Meal Prep, Veganism, & Eating Disorders

I recently read an article claiming that meal prep, veganism, and healthy eating on Instagram can trigger eating disorders. At first when I read the article, I felt embarrassed/ashamed, because as a vegan dietitian who loves to meal prep, and as a person who recovered from disordered eating, I would never want my posts to make someone feel inadequate or triggered in any way. My intention for showing my meal prep and food photos is to demonstrate how creative, nutritious, and easy plant-based eating can be.

What this article failed to mention is that eating disorders are not about food (seems counterintuitive, right?) Many people (myself included) develop eating disorders as a result of trauma and/or underlying depression and anxiety. To blame social media or pretty pictures of salad in mason jars takes the focus away from the complex causes and treatment of addictive behavior and maladaptive coping mechanisms.

That being said, some of my meal prep photos do feature recipes low in calories, protein, and fat, so the article made me think “do I really want to present veganism in a restrictive way”? (the answer is NO because I believe in mindful/intuitive eating and I know restriction often leads to bingeing).

A huge part of my recovery was intense therapy. Another aspect of my recovery was learning about nutrition and how to adequately fuel my body (from an RD). I learned how to prepare food and enjoy it without anxiety, which led to my love of cooking and meal prep. I learned that a balanced diet includes all types of food- including veggies AND ice cream.

I learned that messages about dieting, weight control, and health will always be there and that’s ok because through therapy I gained the skills to acknowledge what does and doesn’t serve me, without placing blame on things that could possibly be triggering.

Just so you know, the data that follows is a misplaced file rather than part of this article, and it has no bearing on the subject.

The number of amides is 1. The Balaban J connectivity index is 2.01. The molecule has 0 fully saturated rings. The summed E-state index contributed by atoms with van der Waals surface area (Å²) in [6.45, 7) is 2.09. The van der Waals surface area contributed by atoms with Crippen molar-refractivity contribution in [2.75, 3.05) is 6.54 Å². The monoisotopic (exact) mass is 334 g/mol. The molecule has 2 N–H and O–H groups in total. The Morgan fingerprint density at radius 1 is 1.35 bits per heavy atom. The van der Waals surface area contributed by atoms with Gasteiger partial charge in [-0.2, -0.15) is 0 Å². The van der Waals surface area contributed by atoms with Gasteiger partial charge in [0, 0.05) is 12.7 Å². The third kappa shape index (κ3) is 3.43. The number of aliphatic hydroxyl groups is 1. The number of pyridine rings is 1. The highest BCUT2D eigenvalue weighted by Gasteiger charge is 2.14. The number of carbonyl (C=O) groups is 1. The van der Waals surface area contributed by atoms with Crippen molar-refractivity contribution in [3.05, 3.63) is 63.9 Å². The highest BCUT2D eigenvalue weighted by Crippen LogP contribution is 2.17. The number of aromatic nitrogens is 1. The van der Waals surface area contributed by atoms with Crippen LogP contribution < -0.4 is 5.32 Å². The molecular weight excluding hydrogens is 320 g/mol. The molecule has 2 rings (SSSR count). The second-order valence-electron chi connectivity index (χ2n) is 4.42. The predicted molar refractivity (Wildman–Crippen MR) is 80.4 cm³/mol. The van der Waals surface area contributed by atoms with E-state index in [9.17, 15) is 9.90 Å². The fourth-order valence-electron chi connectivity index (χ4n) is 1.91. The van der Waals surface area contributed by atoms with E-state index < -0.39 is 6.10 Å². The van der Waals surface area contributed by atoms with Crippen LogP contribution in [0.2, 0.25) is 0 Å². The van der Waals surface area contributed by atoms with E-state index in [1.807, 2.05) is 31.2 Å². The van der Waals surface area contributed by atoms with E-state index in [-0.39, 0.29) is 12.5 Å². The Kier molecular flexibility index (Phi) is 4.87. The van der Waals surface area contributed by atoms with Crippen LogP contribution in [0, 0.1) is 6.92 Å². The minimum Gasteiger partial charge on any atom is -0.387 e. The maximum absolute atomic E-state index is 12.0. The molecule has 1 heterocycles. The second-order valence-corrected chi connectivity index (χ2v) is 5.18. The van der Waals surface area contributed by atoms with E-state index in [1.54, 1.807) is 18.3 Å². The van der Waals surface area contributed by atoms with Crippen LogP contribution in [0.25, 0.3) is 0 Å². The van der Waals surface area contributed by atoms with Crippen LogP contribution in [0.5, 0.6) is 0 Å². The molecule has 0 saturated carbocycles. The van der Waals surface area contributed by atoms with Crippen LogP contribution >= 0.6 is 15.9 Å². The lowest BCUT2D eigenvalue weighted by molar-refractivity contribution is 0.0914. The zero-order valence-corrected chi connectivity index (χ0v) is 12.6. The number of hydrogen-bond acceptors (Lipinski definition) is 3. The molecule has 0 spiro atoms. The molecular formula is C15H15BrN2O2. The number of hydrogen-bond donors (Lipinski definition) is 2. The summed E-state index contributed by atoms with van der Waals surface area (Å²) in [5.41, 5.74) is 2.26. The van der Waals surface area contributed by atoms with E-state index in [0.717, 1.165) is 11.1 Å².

In treatment, I also reflected on my reasons for being vegan. I became a vegan when I was 15 due to many reasons, some of them more selfish (like wanting to lose weight). I then learned about animal cruelty and the impact of factory farming on our Earth. But because of the association between veganism, weight, and food restriction, it was absolutely essential for me to let go of my vegan diet during treatment. I was able to return to veganism when I was stable in mind and body. I now use my nutrition knowledge (as a dietitian) and my passion for veganism to share how easy, nourishing, healthy, and satisfying this lifestyle can be, with the right intentions. Being aware of my own history, I would never want to promote veganism solely for weight loss. I think adopting a more plant-based diet can be a useful tool for overall health and is the most sustainable way of eating for the health of our planet.

If you feel like you might be using veganism/vegetarianism to mask an eating disorder, I encourage you to please let go of labels and honestly assess your intentions behind this lifestyle based on compassion for all beings- including yourself.

I have a lot more to say on this topic and I will share those thoughts in another post. But for now, I hope you take time for yourself and do things that bring you health and healing in mind, body, and soul.